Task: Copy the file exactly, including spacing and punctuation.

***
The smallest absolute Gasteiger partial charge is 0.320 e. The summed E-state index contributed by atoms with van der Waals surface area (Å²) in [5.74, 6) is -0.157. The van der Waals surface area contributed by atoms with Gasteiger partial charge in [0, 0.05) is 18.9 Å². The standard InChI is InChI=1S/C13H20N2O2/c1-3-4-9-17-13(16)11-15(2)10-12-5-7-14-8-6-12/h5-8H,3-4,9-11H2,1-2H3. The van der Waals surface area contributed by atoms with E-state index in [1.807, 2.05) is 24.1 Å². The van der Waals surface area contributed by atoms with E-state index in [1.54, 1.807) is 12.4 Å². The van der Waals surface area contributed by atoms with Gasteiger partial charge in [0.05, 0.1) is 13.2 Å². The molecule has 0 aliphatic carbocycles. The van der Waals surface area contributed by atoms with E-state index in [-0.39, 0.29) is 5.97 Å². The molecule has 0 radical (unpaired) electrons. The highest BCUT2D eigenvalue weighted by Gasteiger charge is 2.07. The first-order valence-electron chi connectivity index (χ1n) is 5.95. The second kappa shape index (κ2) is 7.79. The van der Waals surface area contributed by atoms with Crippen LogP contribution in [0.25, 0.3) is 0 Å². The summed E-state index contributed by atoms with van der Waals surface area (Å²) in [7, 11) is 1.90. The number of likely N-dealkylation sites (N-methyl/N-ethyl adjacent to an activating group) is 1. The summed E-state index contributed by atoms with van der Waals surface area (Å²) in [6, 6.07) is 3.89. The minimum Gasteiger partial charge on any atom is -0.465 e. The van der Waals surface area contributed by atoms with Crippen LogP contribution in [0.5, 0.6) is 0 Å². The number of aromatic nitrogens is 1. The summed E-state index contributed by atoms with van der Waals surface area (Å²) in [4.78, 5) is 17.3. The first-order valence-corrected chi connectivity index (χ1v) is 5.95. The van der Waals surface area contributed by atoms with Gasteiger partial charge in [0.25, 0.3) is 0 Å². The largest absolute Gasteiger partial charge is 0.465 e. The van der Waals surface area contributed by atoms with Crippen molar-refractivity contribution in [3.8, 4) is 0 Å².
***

The smallest absolute Gasteiger partial charge is 0.320 e. The summed E-state index contributed by atoms with van der Waals surface area (Å²) in [5.74, 6) is -0.157. The van der Waals surface area contributed by atoms with Gasteiger partial charge in [0, 0.05) is 18.9 Å². The standard InChI is InChI=1S/C13H20N2O2/c1-3-4-9-17-13(16)11-15(2)10-12-5-7-14-8-6-12/h5-8H,3-4,9-11H2,1-2H3. The van der Waals surface area contributed by atoms with E-state index in [1.807, 2.05) is 24.1 Å². The van der Waals surface area contributed by atoms with E-state index in [1.54, 1.807) is 12.4 Å². The van der Waals surface area contributed by atoms with Gasteiger partial charge in [0.05, 0.1) is 13.2 Å². The molecule has 0 aliphatic carbocycles. The van der Waals surface area contributed by atoms with E-state index in [-0.39, 0.29) is 5.97 Å². The molecule has 0 radical (unpaired) electrons. The highest BCUT2D eigenvalue weighted by Gasteiger charge is 2.07. The first-order valence-electron chi connectivity index (χ1n) is 5.95. The second kappa shape index (κ2) is 7.79. The van der Waals surface area contributed by atoms with Crippen LogP contribution in [0.25, 0.3) is 0 Å². The summed E-state index contributed by atoms with van der Waals surface area (Å²) in [7, 11) is 1.90. The number of likely N-dealkylation sites (N-methyl/N-ethyl adjacent to an activating group) is 1. The summed E-state index contributed by atoms with van der Waals surface area (Å²) in [6, 6.07) is 3.89. The minimum Gasteiger partial charge on any atom is -0.465 e. The van der Waals surface area contributed by atoms with Crippen LogP contribution in [0.5, 0.6) is 0 Å². The number of aromatic nitrogens is 1. The summed E-state index contributed by atoms with van der Waals surface area (Å²) in [4.78, 5) is 17.3. The first-order valence-corrected chi connectivity index (χ1v) is 5.95. The van der Waals surface area contributed by atoms with Gasteiger partial charge in [0.25, 0.3) is 0 Å². The largest absolute Gasteiger partial charge is 0.465 e. The van der Waals surface area contributed by atoms with Crippen molar-refractivity contribution in [3.8, 4) is 0 Å².